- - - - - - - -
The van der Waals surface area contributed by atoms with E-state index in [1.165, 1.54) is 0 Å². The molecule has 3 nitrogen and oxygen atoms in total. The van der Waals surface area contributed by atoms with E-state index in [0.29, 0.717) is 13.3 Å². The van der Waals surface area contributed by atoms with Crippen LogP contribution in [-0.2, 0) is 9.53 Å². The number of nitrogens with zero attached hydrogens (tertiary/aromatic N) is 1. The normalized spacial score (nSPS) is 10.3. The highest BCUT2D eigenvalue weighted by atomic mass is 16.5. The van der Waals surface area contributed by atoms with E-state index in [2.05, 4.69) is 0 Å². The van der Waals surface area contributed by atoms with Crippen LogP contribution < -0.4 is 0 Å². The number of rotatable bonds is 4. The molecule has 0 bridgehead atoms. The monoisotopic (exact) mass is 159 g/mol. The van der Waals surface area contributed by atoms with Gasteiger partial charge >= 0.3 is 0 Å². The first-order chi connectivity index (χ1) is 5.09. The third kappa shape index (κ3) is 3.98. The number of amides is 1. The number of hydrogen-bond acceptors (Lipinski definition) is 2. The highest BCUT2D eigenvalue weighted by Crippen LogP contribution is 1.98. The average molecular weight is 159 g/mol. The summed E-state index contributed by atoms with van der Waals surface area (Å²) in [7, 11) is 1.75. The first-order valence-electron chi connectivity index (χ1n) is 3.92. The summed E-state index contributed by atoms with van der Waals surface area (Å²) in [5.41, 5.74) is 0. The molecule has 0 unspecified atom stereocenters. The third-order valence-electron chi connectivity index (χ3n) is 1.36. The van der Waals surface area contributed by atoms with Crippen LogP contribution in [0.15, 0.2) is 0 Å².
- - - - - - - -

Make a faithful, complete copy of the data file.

The van der Waals surface area contributed by atoms with E-state index in [1.165, 1.54) is 0 Å². The molecule has 3 nitrogen and oxygen atoms in total. The van der Waals surface area contributed by atoms with E-state index in [0.29, 0.717) is 13.3 Å². The van der Waals surface area contributed by atoms with Crippen LogP contribution in [-0.2, 0) is 9.53 Å². The number of nitrogens with zero attached hydrogens (tertiary/aromatic N) is 1. The normalized spacial score (nSPS) is 10.3. The highest BCUT2D eigenvalue weighted by atomic mass is 16.5. The van der Waals surface area contributed by atoms with E-state index in [2.05, 4.69) is 0 Å². The van der Waals surface area contributed by atoms with Crippen LogP contribution < -0.4 is 0 Å². The number of rotatable bonds is 4. The molecule has 0 bridgehead atoms. The monoisotopic (exact) mass is 159 g/mol. The van der Waals surface area contributed by atoms with Gasteiger partial charge >= 0.3 is 0 Å². The first-order chi connectivity index (χ1) is 5.09. The third kappa shape index (κ3) is 3.98. The number of amides is 1. The number of hydrogen-bond acceptors (Lipinski definition) is 2. The highest BCUT2D eigenvalue weighted by Crippen LogP contribution is 1.98. The average molecular weight is 159 g/mol. The summed E-state index contributed by atoms with van der Waals surface area (Å²) in [7, 11) is 1.75. The first-order valence-electron chi connectivity index (χ1n) is 3.92. The summed E-state index contributed by atoms with van der Waals surface area (Å²) in [5.41, 5.74) is 0. The molecule has 0 unspecified atom stereocenters. The third-order valence-electron chi connectivity index (χ3n) is 1.36. The van der Waals surface area contributed by atoms with Crippen LogP contribution in [0.15, 0.2) is 0 Å².